first_imgSubscribe to Building today and you will benefit from:Unlimited access to all stories including expert analysis and comment from industry leadersOur league tables, cost models and economics dataOur online archive of over 10,000 articlesBuilding magazine digital editionsBuilding magazine print editionsPrinted/digital supplementsSubscribe now for unlimited access.View our subscription options and join our community To continue enjoying Building.co.uk, sign up for free guest accessExisting subscriber? LOGIN Stay at the forefront of thought leadership with news and analysis from award-winning journalists. Enjoy company features, CEO interviews, architectural reviews, technical project know-how and the latest innovations.Limited access to building.co.ukBreaking industry news as it happensBreaking, daily and weekly e-newsletters Subscribe now for unlimited access Get your free guest access  SIGN UP TODAYlast_img read more

Fill in this brief questionnaire

first_imgTo continue enjoying Building.co.uk, sign up for free guest accessExisting subscriber? LOGIN Get your free guest access  SIGN UP TODAY Stay at the forefront of thought leadership with news and analysis from award-winning journalists. Enjoy company features, CEO interviews, architectural reviews, technical project know-how and the latest innovations.Limited access to building.co.ukBreaking industry news as it happensBreaking, daily and weekly e-newsletters Subscribe now for unlimited access Subscribe to Building today and you will benefit from:Unlimited access to all stories including expert analysis and comment from industry leadersOur league tables, cost models and economics dataOur online archive of over 10,000 articlesBuilding magazine digital editionsBuilding magazine print editionsPrinted/digital supplementsSubscribe now for unlimited access.View our subscription options and join our communitylast_img read more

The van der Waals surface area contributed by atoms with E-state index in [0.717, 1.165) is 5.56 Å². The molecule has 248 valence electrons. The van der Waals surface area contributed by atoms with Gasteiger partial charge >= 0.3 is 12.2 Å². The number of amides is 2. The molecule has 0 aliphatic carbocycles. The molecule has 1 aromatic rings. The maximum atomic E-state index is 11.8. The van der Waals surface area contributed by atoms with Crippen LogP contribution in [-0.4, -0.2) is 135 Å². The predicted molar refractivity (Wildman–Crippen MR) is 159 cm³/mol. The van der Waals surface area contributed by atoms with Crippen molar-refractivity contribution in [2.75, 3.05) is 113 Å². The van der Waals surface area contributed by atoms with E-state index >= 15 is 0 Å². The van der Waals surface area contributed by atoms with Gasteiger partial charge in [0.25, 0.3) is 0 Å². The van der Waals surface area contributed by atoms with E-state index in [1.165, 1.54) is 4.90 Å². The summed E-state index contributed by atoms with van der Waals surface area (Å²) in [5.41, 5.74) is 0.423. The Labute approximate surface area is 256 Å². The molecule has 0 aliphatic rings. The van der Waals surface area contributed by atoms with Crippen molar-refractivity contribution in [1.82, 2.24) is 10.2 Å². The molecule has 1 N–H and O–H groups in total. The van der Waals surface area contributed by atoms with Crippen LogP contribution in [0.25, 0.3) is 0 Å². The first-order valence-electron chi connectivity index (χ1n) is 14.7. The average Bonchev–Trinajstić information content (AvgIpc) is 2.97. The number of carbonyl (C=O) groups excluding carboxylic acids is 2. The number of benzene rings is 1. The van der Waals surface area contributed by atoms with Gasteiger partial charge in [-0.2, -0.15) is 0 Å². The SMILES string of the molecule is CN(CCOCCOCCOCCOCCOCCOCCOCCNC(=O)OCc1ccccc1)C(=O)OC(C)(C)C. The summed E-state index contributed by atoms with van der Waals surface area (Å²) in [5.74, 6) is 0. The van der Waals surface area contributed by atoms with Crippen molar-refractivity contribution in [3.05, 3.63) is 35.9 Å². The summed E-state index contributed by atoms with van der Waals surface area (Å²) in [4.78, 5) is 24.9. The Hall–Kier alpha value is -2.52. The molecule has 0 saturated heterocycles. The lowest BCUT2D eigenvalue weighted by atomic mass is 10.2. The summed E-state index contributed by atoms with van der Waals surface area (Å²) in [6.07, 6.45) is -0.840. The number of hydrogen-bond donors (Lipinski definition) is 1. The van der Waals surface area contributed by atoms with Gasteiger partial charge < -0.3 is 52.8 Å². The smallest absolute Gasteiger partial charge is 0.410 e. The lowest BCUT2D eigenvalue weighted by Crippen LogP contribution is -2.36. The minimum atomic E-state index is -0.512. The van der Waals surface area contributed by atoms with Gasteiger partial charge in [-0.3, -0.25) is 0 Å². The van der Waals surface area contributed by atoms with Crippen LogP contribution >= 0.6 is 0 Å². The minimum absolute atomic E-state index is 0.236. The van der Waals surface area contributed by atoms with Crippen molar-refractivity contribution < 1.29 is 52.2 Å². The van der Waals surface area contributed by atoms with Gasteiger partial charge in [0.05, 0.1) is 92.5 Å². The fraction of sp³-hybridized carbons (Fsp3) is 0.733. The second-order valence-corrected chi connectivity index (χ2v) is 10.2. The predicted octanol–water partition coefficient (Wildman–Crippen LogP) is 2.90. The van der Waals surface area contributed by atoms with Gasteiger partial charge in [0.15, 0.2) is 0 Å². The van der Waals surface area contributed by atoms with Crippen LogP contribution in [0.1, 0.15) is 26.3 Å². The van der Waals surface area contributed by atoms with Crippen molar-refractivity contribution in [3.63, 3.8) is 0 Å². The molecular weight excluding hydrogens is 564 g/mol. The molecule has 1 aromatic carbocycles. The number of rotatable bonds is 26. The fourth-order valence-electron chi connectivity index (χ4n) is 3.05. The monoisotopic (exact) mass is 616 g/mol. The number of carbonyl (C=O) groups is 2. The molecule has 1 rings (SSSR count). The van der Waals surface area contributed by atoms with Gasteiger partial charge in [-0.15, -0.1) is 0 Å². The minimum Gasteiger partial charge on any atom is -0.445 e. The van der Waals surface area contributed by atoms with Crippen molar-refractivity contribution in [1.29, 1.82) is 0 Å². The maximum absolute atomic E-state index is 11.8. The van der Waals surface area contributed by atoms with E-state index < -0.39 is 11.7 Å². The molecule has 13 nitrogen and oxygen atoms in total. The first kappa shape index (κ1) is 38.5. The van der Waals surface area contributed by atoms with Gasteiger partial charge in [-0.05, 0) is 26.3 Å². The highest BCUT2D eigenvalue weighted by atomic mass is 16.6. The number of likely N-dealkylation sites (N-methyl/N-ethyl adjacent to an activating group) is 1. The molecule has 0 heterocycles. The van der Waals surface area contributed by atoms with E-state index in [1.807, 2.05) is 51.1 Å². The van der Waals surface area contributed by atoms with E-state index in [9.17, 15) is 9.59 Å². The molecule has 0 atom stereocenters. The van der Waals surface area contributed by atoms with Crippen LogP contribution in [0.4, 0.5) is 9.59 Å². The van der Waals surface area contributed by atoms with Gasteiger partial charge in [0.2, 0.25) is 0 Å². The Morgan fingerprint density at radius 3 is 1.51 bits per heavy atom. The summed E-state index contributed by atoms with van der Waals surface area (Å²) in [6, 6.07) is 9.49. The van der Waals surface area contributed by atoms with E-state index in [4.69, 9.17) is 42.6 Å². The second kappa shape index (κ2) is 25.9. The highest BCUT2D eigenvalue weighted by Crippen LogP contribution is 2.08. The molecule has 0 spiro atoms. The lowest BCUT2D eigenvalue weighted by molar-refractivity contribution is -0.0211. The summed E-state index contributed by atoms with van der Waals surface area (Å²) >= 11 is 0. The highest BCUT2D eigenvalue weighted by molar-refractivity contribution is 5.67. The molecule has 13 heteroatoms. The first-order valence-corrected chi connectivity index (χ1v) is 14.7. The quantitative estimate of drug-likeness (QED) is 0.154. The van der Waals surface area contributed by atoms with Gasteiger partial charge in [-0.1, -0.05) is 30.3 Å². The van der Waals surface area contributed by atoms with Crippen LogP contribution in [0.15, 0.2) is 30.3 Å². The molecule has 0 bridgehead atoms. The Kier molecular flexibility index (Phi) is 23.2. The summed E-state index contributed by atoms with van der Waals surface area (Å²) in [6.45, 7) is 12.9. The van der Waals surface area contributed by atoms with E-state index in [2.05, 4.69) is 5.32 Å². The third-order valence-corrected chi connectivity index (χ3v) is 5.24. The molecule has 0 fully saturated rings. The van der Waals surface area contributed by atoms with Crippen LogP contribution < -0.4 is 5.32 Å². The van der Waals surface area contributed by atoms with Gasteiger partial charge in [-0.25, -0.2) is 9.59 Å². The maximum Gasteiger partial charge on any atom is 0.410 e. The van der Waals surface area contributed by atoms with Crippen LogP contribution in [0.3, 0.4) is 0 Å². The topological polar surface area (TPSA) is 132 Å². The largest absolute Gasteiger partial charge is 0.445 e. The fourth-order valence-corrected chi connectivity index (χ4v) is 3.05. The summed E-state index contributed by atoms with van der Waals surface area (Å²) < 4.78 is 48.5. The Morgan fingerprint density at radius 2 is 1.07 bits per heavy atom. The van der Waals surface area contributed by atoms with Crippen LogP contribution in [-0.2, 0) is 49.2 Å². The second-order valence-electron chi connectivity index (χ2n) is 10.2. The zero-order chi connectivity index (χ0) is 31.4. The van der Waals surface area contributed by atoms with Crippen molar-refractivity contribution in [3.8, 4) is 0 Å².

Barnhart secures lift off

first_imgDesigned by engineers at NASA’s Marshall Space Flight Centre in Alabama, USA, the simulated core stage of the rocket will measure 213 ft (64.9 m) in length and weigh 230,000 lbs (104.3 tonnes).Memphis-based Barnhart will transport the mock-up from its final assembly point at the G&G Steel plant in Alaska, to NASA’s Michoud Assembly Facility in New Orleans, USA.According to Jeff Latture, senior vice president of sales and marketing at Barnhart, an overhead crane will be used at G&G to load the core stage onto a 200 ft x 35 ft (60.9 m x 10.6 m) Barnhart deck barge that will be utilised in conjunction with a 250 ft x 50 ft (76.2 m x 15.2 m) deck barge. Barnhart will use Goldhofer transporters to offload the component at Michoud.The inaugural flight of the SLS is anticipated in late 2018. www.barnhartcrane.comlast_img read more

Seniors keep fit and healthy

first_img 1 of 2 Katie Links, 80, has been with the Bluegum Fitness Club since its inception five years ago. Exercising for the mind, body and spirit. That is the motto of the Bluegum Fitness Club in Bonteheuwel, which is celebrating its fifth anniversary. FounderJennifer Grey said she had a vision to start an exercise club for all the women who were at home during the day – with many facing challenges within their families.“Here we can destress, exercise, and socialise. We also have a lot of outings and weekends away,” Ms Grey said. The club has grown from 10 members to 50, and women from the age of 40 have joined up. The group is not only there for the members’ physical health, but also to support one another emotionally and spiritually.Members have transformed one of the store rooms at the Bluegum community centre -where they meet – into a prayer room.“If we have problems or illnesses, we go to the prayer room. And we have members from the Christian and Muslim faiths,” Ms Grey said. Many of the members can share stories of how being part of the club improved their health. Some have chronic illnesses, but have made remarkable improvement that they are even off the medication. Joyce Gouvea said she was so unfit when she joined the club, that she couldn’t even bend. “I have high blood pressure, but since being with the club, it’s all under control now,” Ms Gouvea added. Nawaal Hassiem said an injury left her with “eight screws in my back”, and the exercise has helped her deal with the pain.Doris Cochlan used a walking stick when she joined the club, but she no longer needs it, and Jamiela Davids had hip replacement surgery, but not even that can slow her down. Katie Links, 80, is the club’s oldest member, who has been with the group since its inception. The executive of the club, are, from left, Jean Brooks, Jennifer Grey, Fatima Skippers, Mary Kammies, and Joyce Gouvea.center_img Katie Links, 80, has been with the Bluegum Fitness Club since its inception five years ago.last_img read more